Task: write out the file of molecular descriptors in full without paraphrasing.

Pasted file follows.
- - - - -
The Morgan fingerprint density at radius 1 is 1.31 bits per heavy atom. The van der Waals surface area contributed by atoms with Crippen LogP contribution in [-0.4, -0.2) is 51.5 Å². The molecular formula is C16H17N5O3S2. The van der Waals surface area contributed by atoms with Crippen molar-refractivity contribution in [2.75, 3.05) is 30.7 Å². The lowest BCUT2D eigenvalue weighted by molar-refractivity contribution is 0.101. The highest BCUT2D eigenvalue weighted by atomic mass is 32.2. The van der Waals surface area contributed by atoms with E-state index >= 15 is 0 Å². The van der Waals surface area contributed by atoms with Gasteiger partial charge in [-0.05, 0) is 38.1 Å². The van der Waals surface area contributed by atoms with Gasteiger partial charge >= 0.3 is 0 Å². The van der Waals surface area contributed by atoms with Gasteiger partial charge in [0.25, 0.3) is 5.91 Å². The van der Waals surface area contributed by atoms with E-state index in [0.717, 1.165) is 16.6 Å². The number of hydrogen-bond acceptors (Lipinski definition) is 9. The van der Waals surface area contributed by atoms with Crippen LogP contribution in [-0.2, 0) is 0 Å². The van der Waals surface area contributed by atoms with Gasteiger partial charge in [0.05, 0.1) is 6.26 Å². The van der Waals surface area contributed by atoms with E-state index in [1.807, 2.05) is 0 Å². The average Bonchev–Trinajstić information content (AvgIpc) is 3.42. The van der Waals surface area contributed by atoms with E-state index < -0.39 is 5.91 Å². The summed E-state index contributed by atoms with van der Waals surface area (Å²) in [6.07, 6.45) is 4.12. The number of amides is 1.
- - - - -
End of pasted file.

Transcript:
The Morgan fingerprint density at radius 1 is 1.31 bits per heavy atom. The van der Waals surface area contributed by atoms with Crippen LogP contribution in [-0.4, -0.2) is 51.5 Å². The molecular formula is C16H17N5O3S2. The van der Waals surface area contributed by atoms with Crippen molar-refractivity contribution in [2.75, 3.05) is 30.7 Å². The lowest BCUT2D eigenvalue weighted by molar-refractivity contribution is 0.101. The highest BCUT2D eigenvalue weighted by atomic mass is 32.2. The van der Waals surface area contributed by atoms with E-state index >= 15 is 0 Å². The van der Waals surface area contributed by atoms with Gasteiger partial charge in [-0.05, 0) is 38.1 Å². The van der Waals surface area contributed by atoms with Gasteiger partial charge >= 0.3 is 0 Å². The van der Waals surface area contributed by atoms with Gasteiger partial charge in [0.25, 0.3) is 5.91 Å². The van der Waals surface area contributed by atoms with E-state index in [0.717, 1.165) is 16.6 Å². The number of hydrogen-bond acceptors (Lipinski definition) is 9. The van der Waals surface area contributed by atoms with Crippen LogP contribution in [-0.2, 0) is 0 Å². The van der Waals surface area contributed by atoms with Gasteiger partial charge in [0.05, 0.1) is 6.26 Å². The van der Waals surface area contributed by atoms with E-state index in [1.807, 2.05) is 0 Å². The average Bonchev–Trinajstić information content (AvgIpc) is 3.42. The van der Waals surface area contributed by atoms with E-state index < -0.39 is 5.91 Å². The summed E-state index contributed by atoms with van der Waals surface area (Å²) in [6.07, 6.45) is 4.12. The number of amides is 1.